At Kudan launch in Tokyo, Katsunobu Kato, Japan minister for promoting dynamic engagement of all citizens; Yoko Ono; Ambassador Manuel M. Lopez and wife Marites; Yoji Muto, state minister for foreign affairs
Yoko Ono comes home: Up close and personal for a few minutes
TOKYO—At the invitation of Ambassador Manuel “Manolo” M. Lopez and his very warm and gracious wife, Maritess, Yoko Ono came home, in a manner of speaking, last Nov. 10 to her ancestral house in Tokyo, The Kudan.
The occasion was the launch of the book, “History and Heritage of the Kudan.”
Built in the early 1930s in the Iberian style of architecture, the Kudan has been the official residence of the Philippine Ambassador to Japan since 1944.
The book chronicles over 80 years of stories and events. It was commissioned by Lopez, Philippine Ambassador to Japan, and written by historian Ambeth Ocampo.
It also highlights the need for the historic, cultural and architectural preservation of the Kudan.
Ono—known to the world as the widow of John Lennon of the Beatles—lived a part of her childhood with her mother Isoko Yasuda-Ono in this home built by her uncle Iwajiro Yasuda.
She recalled: “Initially, my mother lived in their house while she was pregnant with me and briefly after I was born. The family members all stayed in grandfather’s and grandmother’s house when they had nowhere to go, since, as the tradition, their house was considered to be the main house of the family in those days.
“But when my uncle got married, his wife told him that she could not stand to live in the main house. The kitchen was so far from the dining room, everything on the plates were cold by the time they were brought to the dining room. So my uncle and my aunt had Kudan House built for their use. That is why the Kudan House has the dining room right opposite to the kitchen.”
Ono shared her thoughts on the Kudan residence:
“Kudan House expresses the peaceful beauty of the Old Japan. There is just one other grand house next to Hotel Okura which is now the residence for the American Ambassador. Other than those two houses, not one private house remains in Tokyo of such elegance and class.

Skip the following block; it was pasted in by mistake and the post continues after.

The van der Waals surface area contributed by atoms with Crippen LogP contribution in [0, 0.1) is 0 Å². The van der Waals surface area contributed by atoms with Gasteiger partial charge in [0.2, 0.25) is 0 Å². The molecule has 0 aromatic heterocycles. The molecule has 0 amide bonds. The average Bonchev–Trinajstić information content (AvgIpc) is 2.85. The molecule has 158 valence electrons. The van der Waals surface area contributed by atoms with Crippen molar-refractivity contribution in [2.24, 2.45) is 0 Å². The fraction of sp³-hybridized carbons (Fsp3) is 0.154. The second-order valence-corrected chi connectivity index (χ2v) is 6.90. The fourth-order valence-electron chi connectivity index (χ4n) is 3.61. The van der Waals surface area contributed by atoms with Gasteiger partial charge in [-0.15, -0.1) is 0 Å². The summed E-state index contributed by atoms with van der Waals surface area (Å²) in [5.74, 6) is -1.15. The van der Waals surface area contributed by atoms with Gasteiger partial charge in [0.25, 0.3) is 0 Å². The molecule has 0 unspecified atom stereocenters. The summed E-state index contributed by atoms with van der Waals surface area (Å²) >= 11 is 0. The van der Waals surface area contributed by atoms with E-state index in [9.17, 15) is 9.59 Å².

“In its heyday, Kudan House was visited by princes and princesses, artists and diplomats, all of whom were admirers of the incredible beauty and sophistication of my aunt. Even during the blackout nights, my aunt, who was a rebel at heart, gave dance parties as the enemy planes were roaring in the sky. The servants put up black curtains in every room and the
devil-may-care aristocrats kept dancing till dawn. Us children were told to go to bed early. Once we made sure our nannies were nodding off, we sneaked out of our beds and sat at the top of the stairs to see the ladies in great evening dresses walk by. I remember my elder cousin telling us to be absolutely quiet.”
Ono remains active as a visual artist.
On May 17, she held a successful and well-attended show, “Yoko Ono: One Woman Show 1960-1971” at the MOMA (Museum of Modern Art in New York).
In November, a first solo exhibition at the CAFA Art Museum (Chinese Central Academy of Fine Arts).
She also launched “Yoko Ono: Mended Cups,” an Illy (the coffee brand) art collection that consists of six cups that bear gold, “shuttered” and “mended” crack lines with saucers that state in Ono’s handwriting six catastrophic events that have affected the world. Some have directly affected her life, others indirectly, yet bringing death to millions of people. Each saucer states the date and place of the tragic event and concludes with words, “Mended in 2015.”
The seventh cup, “Unbroken Cup,” is untouched, with no crack or mended lines, reflecting peace and hope with her handwritten words on the saucer. “This cup will never be broken as it will be under your protection.” (I’m proud to say I purchased the
seventh cup in Rome last December.)
With her distinctive vocal style, she has had two concerts in 2015—“Yoko Ono Plastic Ono Band” at the Museum of Modern Art New York and the Rumsey Playfield New York.
Yoko Ono turns 83 on Feb. 18. She is warm, extremely charismatic, tireless and shows very little signs of aging.
Though her art has been long overshadowed by her image as a pop culture icon and widow of Lennon, she clearly lives
life to the full and with amazing positive energy.
The few minutes with her have left me inspired to keep “being, doing and reinventing.”
She is a strong and healthy octogenarian, and who knows what she has up her sleeve for 2016?
She has clearly defied the 65-year retirement age rule and is unstoppable.